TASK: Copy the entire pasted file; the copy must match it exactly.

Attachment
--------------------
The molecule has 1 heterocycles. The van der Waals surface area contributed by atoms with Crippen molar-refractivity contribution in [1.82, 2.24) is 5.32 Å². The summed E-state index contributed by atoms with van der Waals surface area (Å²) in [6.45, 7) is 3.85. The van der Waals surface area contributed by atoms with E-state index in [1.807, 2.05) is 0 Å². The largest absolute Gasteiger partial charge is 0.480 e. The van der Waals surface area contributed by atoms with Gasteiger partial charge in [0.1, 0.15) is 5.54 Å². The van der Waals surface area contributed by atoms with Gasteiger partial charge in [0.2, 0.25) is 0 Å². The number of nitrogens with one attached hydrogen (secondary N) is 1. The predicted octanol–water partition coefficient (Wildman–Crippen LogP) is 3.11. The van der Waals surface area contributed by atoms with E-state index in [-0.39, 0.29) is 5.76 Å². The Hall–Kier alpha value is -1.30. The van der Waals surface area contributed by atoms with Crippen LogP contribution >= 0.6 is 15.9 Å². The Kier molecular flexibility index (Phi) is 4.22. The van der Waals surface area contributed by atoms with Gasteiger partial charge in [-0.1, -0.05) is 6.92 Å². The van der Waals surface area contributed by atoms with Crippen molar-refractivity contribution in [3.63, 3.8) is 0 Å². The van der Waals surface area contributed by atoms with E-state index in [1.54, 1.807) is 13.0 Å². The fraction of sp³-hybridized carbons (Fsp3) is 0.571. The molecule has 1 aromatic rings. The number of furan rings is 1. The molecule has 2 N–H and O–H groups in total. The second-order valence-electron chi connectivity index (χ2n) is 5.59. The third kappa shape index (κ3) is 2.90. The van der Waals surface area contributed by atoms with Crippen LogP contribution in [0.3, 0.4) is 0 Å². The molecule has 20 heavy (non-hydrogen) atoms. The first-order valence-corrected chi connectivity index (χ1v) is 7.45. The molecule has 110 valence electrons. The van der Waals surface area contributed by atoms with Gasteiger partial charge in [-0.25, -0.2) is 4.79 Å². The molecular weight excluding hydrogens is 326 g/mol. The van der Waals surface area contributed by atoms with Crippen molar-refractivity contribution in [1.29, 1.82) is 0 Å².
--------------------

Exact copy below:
The molecule has 1 heterocycles. The van der Waals surface area contributed by atoms with Crippen molar-refractivity contribution in [1.82, 2.24) is 5.32 Å². The summed E-state index contributed by atoms with van der Waals surface area (Å²) in [6.45, 7) is 3.85. The van der Waals surface area contributed by atoms with E-state index in [1.807, 2.05) is 0 Å². The largest absolute Gasteiger partial charge is 0.480 e. The van der Waals surface area contributed by atoms with Gasteiger partial charge in [0.1, 0.15) is 5.54 Å². The van der Waals surface area contributed by atoms with Gasteiger partial charge in [0.2, 0.25) is 0 Å². The number of nitrogens with one attached hydrogen (secondary N) is 1. The predicted octanol–water partition coefficient (Wildman–Crippen LogP) is 3.11. The van der Waals surface area contributed by atoms with E-state index in [-0.39, 0.29) is 5.76 Å². The Hall–Kier alpha value is -1.30. The van der Waals surface area contributed by atoms with Crippen LogP contribution >= 0.6 is 15.9 Å². The Kier molecular flexibility index (Phi) is 4.22. The van der Waals surface area contributed by atoms with Gasteiger partial charge in [-0.1, -0.05) is 6.92 Å². The van der Waals surface area contributed by atoms with Crippen molar-refractivity contribution in [3.63, 3.8) is 0 Å². The van der Waals surface area contributed by atoms with E-state index in [1.54, 1.807) is 13.0 Å². The fraction of sp³-hybridized carbons (Fsp3) is 0.571. The molecule has 1 aromatic rings. The number of furan rings is 1. The molecule has 2 N–H and O–H groups in total. The second-order valence-electron chi connectivity index (χ2n) is 5.59. The third kappa shape index (κ3) is 2.90. The van der Waals surface area contributed by atoms with Crippen LogP contribution in [0.3, 0.4) is 0 Å². The molecule has 20 heavy (non-hydrogen) atoms. The first-order valence-corrected chi connectivity index (χ1v) is 7.45. The molecule has 110 valence electrons. The van der Waals surface area contributed by atoms with Gasteiger partial charge in [-0.25, -0.2) is 4.79 Å². The molecular weight excluding hydrogens is 326 g/mol. The van der Waals surface area contributed by atoms with Crippen molar-refractivity contribution in [1.29, 1.82) is 0 Å².